A Top Aging Biomaker, the Science Behind C-Reactive Protein

Measuring and charting C-Reactive Protein (CRP) values is proving useful in diagnosing Covid 19 patients.

But CRP could also play a role as an important biomarker, not only for infections, but successful aging. CRP is both a first responder in acute infections, and elevated in low-grade inflammation.

During an infection white blood cells including macrophages and T cells release a pro-inflammatory protein involved in cell signaling called cytokine interleukin-6. The activation of the interlukin-6 protein, then causes a downstream rapid increase in CRP levels in the blood.

CRP is an “acute phase reactants”, and part of the first responder part of the immune system. CRP works in part by binging to a dead or dying cells, and clearing away these pathogens and dead tissue.

The half-life of C-reactive protein is short.

Due to its rapid response C-reactive protein levels can spike up to 10,000-fold in a matter of hours.

When it was first discovered in 1930, scientists thought this ring-shaped blood protein might be a pathogenic secretion since CRP protein is elevated in a variety of illnesses, including cancer.

The High Sensitivity C-Reactive Protein Biomarker in a Brief Timeline:

1993 – William Ershler, in his article “IL-6: A Cytokine for Gerontologists,” indicated IL-6 as one of the main signaling pathways modulating the complex relationship between aging and chronic morbidity. IL-6 in human physiology and pathology has substantially grown. Low Vitamin-D, slower gait speed, and increase in Interlukin-6 are parameters studied in gerontology field. However, measuring Interlukin-6 levels was reserved for clinical trials, due to the expensive blood test.

Mid-1990s – In the mid 1990s, immunoassays for C-reactive protein (CRP), with greater sensitivity than those previously in routine use, revealed that increased CRP values, even within the range previously considered normal, strongly predict future coronary events. These findings triggered widespread interest, especially, remarkably, in the US, where the clinical use of CRP measurement had been largely ignored for about 30 years.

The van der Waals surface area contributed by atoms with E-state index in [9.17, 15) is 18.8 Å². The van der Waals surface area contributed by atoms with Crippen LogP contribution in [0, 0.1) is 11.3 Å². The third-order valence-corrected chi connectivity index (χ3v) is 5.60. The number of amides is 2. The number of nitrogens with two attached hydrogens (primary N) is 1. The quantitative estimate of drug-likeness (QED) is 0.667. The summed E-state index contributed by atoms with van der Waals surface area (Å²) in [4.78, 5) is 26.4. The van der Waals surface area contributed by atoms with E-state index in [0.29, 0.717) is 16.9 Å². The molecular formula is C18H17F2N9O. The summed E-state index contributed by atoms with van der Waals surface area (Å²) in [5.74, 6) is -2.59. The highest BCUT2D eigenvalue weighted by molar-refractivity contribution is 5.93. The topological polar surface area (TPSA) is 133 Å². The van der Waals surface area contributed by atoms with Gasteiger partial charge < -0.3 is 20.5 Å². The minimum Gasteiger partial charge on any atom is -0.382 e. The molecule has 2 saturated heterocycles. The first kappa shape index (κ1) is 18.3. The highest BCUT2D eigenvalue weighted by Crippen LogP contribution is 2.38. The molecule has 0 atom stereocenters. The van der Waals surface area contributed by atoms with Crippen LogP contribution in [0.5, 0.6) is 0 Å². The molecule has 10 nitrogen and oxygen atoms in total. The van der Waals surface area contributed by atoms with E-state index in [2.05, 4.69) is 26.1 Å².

2002 – Data suggesting that the C-reactive protein level is a stronger predictor of cardiovascular events than the LDL cholesterol roils. Scientists conducting a large population study in a New England Journal of Medicine 2002 found that many things can cause elevated CRP, making the blood test not a very specific prognostic indicator. But CRP deliver additive value at providing more information on risk for cardiovascular events than the LDL cholesterol level alone.

2009 – Upstream of C-Reactive protein, Interlukin-6 Serum (IL-6) levels are studied in the clinical setting by gerontology researchers. In a gerontology cohort case study (because of its activity across multiple physiological systems), Interlukin-6 Serum levels were found to predict frailty with aging. The IL-6 pathway is named a “gerontology biomarker” as it appears to be profoundly implicated in the pathophysiology of physical function decline and chronic diseases that often affect older persons.

2018 – C-reactive protein added as one of reliable biomarker of 9 aging biomarkers in a new biological age clock. The new biological age clock called DNAm PhenoAge, looks beyond tissue samples to include immune system function.

The nine biomarkers that identified “phenotypic age” included: albumin, creatine, glucose, C-reactive protein, lymphocyte percent, mean cell volume, red blood cell distribution width, alkaline phosphatase, and white blood cell count.h.

On the heels of Covid, hsCRP is coming into the spotlight and could be a multipurpose biomarker of successful aging.

Clinical Trials: There’s an App for That

With so many whizzy fitness apps out there, there’s lots of tech today designed to get us fitter and optimized.